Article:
If you get the chance to pick up a book, I suggest "Extremely Loud & Incredibly Close" by Jonathan Safron Foer. September 11th is a significant, underlying theme and very articulately laced in. Foer candidly writes about some aspects in a way I had never pictured it. It's worth checking out. It's a way to think about that terrible day in a less harsh way.

Monday, September 11, 2006


Reduced me to tears.

Published: Thursday, September 13, 2001


By DAVE BARRY, Herald Columnist

No humor column today. I don't want to write it, and you don't want to read

No words of wisdom, either. I wish I were wise enough to say something that
would help make sense of this horror, something that would help ease the
unimaginable pain of the victims' loved ones, but I'm not that wise. I'm
barely capable of thinking. Like many others, I've spent the hours since
Tuesday morning staring at the television screen, sometimes crying,
sometimes furious, but mostly just stunned.

What I can't get out of my mind is the fact that they used our own planes. I
grew up in the Cold War, when we always pictured the threat as coming in the
form of missiles - sleek, efficient death machines, unmanned, hurtling over
the North Pole from far away. But what came, instead, were our own
commercial airliners, big friendly flying buses coming from Newark and
Boston with innocent people on board. Red, white and blue planes, with
``United'' and ``American'' written on the side. The planes you've flown in
and I've flown in. That's what they used to attack us. They were able to do
it in part because our airport security is pathetic. But mainly they were
able to do it because we are an open and trusting society that simply is not
set up to cope with evil men, right here among us, who want to kill as many
Americans as they can.

That's what's so hard to comprehend: They want us to die just for being
Americans. They don't care which Americans die: military Americans, civilian
Americans, young Americans, old Americans. Baby Americans. They don't care.
To them, we're all mortal enemies. The truth is that most Americans, until
Tuesday, were only dimly aware of their existence, and posed no threat to
them. But that doesn't matter to them; all that matters is that we're
Americans. And so they used our own planes to kill us.

And then their supporters celebrated in the streets.

I'm not naive about my country. My country is definitely not always right;
my country has at times been terribly wrong. But I know this about
Americans: We don't set out to kill innocent people. We don't cheer when
innocent people die.


The people who did this to us are monsters; the people who cheered them have
hate-sickened minds. One reason they can cheer is that they know we would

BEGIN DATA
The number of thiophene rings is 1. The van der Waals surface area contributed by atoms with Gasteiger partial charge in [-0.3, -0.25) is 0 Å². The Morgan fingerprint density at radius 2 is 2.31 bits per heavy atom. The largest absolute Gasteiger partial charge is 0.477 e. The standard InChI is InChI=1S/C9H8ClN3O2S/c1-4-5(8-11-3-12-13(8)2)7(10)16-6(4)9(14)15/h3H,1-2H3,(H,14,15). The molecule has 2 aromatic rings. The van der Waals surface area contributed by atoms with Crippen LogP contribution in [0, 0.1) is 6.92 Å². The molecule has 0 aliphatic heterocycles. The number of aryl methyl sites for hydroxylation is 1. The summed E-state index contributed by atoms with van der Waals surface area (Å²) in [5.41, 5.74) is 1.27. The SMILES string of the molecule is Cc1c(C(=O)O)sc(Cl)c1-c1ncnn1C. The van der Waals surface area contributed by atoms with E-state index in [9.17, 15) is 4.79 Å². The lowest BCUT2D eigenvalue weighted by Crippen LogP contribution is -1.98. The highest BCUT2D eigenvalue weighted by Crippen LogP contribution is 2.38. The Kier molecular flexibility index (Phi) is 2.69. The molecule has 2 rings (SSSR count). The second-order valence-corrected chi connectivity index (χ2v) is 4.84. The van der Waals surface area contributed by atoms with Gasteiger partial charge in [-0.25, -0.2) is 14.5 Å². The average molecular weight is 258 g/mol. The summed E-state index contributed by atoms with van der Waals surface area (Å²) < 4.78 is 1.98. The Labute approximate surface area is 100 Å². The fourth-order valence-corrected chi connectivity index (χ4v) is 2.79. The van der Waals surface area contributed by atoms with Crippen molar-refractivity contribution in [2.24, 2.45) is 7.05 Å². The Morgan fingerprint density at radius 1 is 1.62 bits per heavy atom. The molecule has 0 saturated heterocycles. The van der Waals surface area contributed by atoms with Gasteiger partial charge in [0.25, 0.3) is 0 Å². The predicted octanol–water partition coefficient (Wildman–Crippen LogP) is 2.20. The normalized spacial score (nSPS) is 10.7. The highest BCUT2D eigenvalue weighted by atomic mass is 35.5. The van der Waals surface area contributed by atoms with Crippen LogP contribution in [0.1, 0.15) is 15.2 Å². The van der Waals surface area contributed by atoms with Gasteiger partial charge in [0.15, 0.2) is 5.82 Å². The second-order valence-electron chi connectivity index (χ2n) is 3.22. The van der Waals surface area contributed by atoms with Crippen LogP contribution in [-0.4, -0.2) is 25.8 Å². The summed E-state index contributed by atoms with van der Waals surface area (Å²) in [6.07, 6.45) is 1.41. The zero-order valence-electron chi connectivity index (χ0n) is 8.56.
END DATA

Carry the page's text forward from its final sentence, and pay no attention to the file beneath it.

never do to them what their heroes did to us, even though we could, a
thousand times worse. They know that when we hunt down the monsters, we will
try hard not to harm the innocent. Those are the handcuffs we willingly
wear, because for all our flaws, we are a decent people.

And now we are a traumatized people. The TV commentators keep saying that
the attacks have awakened a ``sleeping giant.'' And I guess we do look like
a giant, to the rest of the world. But when I look around, I don't see a
giant: I see millions of individuals - the resilient and caring citizens of
New York and Washington; the incredibly brave firefighters, police officers
and rescue workers risking their lives in the dust and flames; the
politicians standing on the steps of the Capitol and singing an off-key
rendition of God Bless America that, corny as it was, had me weeping; the
reporters and photographers who have not slept, and will not sleep, as long
as there is news to report; the people in my community, and communities
across America, lining up to give blood, wishing they could do more.


No, I don't see a giant. What I see is Americans. We may have the power of a
giant, but we also have the heart of a good and generous people, and we will
get through this. We will grieve for our dead, and tend to our wounded, and
repair the damage, and tighten our security, and put our planes back in the
air. Eventually most of us, the ones lucky enough not to have lost somebody,
will resume our lives. Some day, our country will track down the rest of the
monsters behind this, and make them pay, and I suppose that will make most
of us feel a little better. But revenge and hatred won't be why we'll go on.
We'll go on because we know this is a good country, a country worth keeping.

Those who would destroy it only make us see more clearly how precious it is.

© 2001